We take this day to be grateful for all the blessings in life, choosing to find beauty and truth amidst the trials (and even horrors) life throws at us.

Let us enter into a spirit of remembering to be thankful every day. I love this quote of Chesterton's; it is my personal "theme of the day" this Thanksgiving.

Wednesday, November 25, 2015

Post-Christ the King

Just getting around to sharing my attempts to do cute things for Christ the King.

Before I unveil the Great Art, I must emphasize that I am not one of those bitter anti-Pinterest people. Back in the day, I would get annoyed at people who belittled the creative types when they performed small touches that made the world a prettier place. I remember being in a coffee shop, where our hot chocolate was served with decorative sprinkles on top of the whipped cream.  "Oh, how Martha Stewart," sneered the friend who must have felt inadequate for not thinking of sprinkling whipped cream herself. This kind of reverse snobbery has kicked into high gear now, with the online world sharing its collective artistic talent. Although I am not artistic, I am not bitter towards Martha Stewart or Pinterest. My artistic friends are not to feel that I am denigrating their talents in that overly-sensitive, anti-Pinterest manner.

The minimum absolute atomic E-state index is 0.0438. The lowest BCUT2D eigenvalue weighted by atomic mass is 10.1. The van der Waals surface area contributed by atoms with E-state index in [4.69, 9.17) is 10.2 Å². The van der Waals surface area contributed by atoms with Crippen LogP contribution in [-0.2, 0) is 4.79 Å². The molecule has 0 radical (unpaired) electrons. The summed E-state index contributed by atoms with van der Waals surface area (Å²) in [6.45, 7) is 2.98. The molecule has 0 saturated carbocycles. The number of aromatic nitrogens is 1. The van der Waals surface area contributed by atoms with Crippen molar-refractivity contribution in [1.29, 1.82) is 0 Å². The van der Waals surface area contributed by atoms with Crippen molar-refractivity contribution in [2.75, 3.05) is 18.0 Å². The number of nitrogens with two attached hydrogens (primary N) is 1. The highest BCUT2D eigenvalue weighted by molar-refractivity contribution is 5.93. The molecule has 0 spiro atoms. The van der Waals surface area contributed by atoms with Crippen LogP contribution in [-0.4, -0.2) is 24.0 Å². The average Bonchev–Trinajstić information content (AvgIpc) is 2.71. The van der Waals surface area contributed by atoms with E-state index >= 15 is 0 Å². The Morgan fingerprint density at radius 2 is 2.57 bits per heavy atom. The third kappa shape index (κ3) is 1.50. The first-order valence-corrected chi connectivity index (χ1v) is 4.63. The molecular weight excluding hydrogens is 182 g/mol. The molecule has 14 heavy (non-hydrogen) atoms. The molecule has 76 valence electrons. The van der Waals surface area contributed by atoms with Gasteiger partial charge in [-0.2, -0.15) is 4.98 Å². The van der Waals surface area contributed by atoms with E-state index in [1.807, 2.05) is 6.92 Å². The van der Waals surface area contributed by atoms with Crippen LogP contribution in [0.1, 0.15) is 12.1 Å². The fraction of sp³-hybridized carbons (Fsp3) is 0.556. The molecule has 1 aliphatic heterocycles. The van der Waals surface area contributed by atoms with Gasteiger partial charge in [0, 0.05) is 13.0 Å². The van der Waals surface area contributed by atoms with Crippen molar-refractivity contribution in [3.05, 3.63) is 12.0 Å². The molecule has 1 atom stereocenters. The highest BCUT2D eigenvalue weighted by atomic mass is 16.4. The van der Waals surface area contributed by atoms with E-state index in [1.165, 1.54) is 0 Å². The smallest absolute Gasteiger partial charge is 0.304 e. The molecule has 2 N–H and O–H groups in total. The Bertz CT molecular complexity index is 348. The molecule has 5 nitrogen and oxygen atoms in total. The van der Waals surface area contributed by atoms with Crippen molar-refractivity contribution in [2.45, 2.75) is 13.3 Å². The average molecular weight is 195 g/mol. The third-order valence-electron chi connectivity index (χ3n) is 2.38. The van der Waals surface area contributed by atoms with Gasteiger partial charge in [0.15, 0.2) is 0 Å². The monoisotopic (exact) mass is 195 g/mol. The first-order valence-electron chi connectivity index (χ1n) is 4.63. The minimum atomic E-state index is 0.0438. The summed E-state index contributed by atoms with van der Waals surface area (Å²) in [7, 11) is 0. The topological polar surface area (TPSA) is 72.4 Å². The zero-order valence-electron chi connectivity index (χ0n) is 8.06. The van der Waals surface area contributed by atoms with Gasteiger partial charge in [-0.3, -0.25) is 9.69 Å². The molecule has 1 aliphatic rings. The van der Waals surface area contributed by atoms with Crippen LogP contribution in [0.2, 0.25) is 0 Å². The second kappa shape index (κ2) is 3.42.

Not being artistically-inclined did hurt, once. Then I accepted it, begrudgingly. Now, I can laugh at myself without defensiveness. I try art; it doesn't always succeed. I move on. With that . . . 

Last Saturday, I was scanning the Catholic online world, looking for a clever way to impress upon my young children that Sunday would be Christ the King, the last Sunday in the Liturgical Year. I found: cookies! Given that I do not have a crown-shaped cookie cutter, nor would free-handing it with a knife be something I could do, I decided to make one big cookie crown.  And it turned out like this: